Judge intends to let roundup continue, reject TRO | NevadaAppeal.com
YOUR AD HERE »

Judge intends to let roundup continue, reject TRO

MARTIN GRIFFITH
Associated Press Writer

RENO – A federal judge on Thursday said he intends to reject a temporary restraining order sought by animal rights activists to halt a wild-horse roundup in Northern Nevada after 13 mustangs died.

U.S. District Judge Larry Hicks said he’s influenced by a new U.S. Bureau of Land Management report concluding that more than 500 horses in northern Elko County could die of dehydration in the next week if the roundup doesn’t continue.

In a related development Thursday, In Defense of Animals, DreamCatcher Wild Horse and Burro Sanctuary and three individuals filed a lawsuit in federal court in Sacramento, Calif., to stop the BLM’s plans to remove nearly 2,000 wild horses from the range north of Susanville, Calif.

Hicks, after a two-hour hearing, said he intends to issue a formal ruling today. On Wednesday, he issued an emergency order that prohibits the BLM from further roundups until the ruling is issued.

The BLM suspended the gather over the weekend when seven horses died of dehydration and water intoxication after being herded by helicopter on the first day of the roundup. The BLM on Thursday reported a mare became the 13th mustang to die after suffering from dehydration.

Hicks questioned BLM officials about their handling of the roundup and expressed concern over the number of deaths, saying it seemed “unusually high.”

But he said he was prepared to allow the roundup to continue after hearing about the BLM’s emergency measures to truck water to large bands of mustangs still on the range in the roundup area.

“It seems to me the greater evil would be to issue the TRO,” Hicks said.

Alan Shepherd, who heads the BLM’s wild horse program in Nevada, said a review team assembled by the agency has concluded the mortality rate of the herd could climb to 10 percent in the next couple of days and to 60 or 70 percent over the next week if the animals are not removed from the range.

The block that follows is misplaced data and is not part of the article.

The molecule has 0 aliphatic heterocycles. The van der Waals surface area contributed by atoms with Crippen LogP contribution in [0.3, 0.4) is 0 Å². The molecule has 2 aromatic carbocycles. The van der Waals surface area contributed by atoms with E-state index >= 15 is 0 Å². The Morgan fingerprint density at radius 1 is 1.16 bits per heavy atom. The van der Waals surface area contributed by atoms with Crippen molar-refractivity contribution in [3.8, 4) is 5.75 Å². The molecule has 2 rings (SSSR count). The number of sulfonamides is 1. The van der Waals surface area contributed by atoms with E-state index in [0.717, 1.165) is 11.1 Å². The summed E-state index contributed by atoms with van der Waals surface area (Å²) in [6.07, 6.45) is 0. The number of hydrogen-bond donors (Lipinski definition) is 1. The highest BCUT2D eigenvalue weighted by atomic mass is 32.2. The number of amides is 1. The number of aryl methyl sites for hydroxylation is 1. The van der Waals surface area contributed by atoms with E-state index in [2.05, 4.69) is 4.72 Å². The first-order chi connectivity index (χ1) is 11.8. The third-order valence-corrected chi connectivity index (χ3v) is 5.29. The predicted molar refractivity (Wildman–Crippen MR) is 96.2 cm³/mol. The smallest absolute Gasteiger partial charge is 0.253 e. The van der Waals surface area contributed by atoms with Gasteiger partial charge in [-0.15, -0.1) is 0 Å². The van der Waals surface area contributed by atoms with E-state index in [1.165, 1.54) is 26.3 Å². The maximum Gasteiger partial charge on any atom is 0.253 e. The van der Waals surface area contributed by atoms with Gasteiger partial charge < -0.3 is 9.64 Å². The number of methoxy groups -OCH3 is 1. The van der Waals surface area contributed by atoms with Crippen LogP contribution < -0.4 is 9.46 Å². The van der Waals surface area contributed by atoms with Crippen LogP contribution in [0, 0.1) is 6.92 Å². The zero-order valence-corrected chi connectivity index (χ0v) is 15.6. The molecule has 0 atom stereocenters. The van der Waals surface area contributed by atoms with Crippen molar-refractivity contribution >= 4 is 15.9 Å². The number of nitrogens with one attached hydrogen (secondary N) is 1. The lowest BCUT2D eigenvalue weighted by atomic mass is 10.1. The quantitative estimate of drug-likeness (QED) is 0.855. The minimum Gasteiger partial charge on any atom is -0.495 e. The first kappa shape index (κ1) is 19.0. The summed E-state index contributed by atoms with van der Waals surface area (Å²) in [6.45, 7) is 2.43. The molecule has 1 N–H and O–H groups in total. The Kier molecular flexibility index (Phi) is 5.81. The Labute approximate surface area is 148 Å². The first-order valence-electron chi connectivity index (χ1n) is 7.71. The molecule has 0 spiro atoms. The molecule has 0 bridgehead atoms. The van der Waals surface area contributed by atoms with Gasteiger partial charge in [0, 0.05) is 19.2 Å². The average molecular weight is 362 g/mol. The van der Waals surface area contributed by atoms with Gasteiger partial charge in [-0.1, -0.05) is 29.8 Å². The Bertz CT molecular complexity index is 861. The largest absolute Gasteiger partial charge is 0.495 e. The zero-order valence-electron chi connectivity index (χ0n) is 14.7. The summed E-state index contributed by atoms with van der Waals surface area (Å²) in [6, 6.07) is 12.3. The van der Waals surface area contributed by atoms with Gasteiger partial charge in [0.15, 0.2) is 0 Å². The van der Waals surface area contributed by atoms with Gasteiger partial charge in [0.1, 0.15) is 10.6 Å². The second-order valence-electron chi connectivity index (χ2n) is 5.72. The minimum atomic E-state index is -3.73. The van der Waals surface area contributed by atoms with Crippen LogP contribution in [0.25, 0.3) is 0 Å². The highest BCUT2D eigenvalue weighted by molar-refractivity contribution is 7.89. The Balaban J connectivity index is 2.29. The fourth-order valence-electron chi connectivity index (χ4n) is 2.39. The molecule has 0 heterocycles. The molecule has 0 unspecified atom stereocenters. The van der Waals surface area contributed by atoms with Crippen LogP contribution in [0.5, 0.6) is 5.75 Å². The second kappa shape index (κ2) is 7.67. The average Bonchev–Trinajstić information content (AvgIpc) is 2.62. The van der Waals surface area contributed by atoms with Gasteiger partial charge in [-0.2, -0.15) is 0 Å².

He blamed the current mortality rate of 5 percent on drought and not the roundup. A total of 228 of 825 horses in the herd were rounded up over the weekend.

“We’re facing an emergency situation,” Shepherd said. “We’ve hauled 12,000 gallons of water to them, and they won’t come to the water even though they know it’s there.”

In her lawsuit, Laura Leigh, a writer, artist and coordinator for the horse advocacy group Cloud Foundation based in Colorado, argues the BLM violated its own policy not to conduct helicopter roundups until at least six weeks after peak foaling season ends.

She contends that would mean after mid-August, but the BLM maintains the restriction ended June 30.

Her lawyer, Gordon Cowan, said the BLM’s roundup of mares and foals in temperatures in the 90s was inhumane.

“When you conduct a helicopter roundup in the summer there will be consequences,” he said. “They should have seen it off the bat. In essence, it’s the wrong time for a roundup.”

Hicks said he was undecided how he would rule on another request by Leigh for greater access to the roundup. She argues that the BLM’s temporary closure of more than 42 square miles of public land while the gather takes place amounts to prior restraint of free speech, preventing her from observing the roundup in a watchdog role.

While acknowledging the validity of the agency’s concerns about public safety, Hicks said he thinks the public is entitled to a “very extensive viewing” of the roundup.

“It seems to me the opportunity for public viewing is very important. … She’s a worthy advocate,” he said.

In another roundup in Nevada over the winter, Leigh videotaped an injured foal being chased by a helicopter across the range. The foal was among 104 mustangs that died in the Calico Mountains Complex roundup, with the vast majority of the deaths occurring after they were sent to a holding facility in Fallon.

In the latest roundup, the BLM has said it intends to remove up to 1,200 horses from the area and make them available for adoption or send them to long-term holding facilities in the Midwest.

The BLM says the roundups are necessary because the mustang population is growing so rapidly that the animals are running out of food and damaging the range.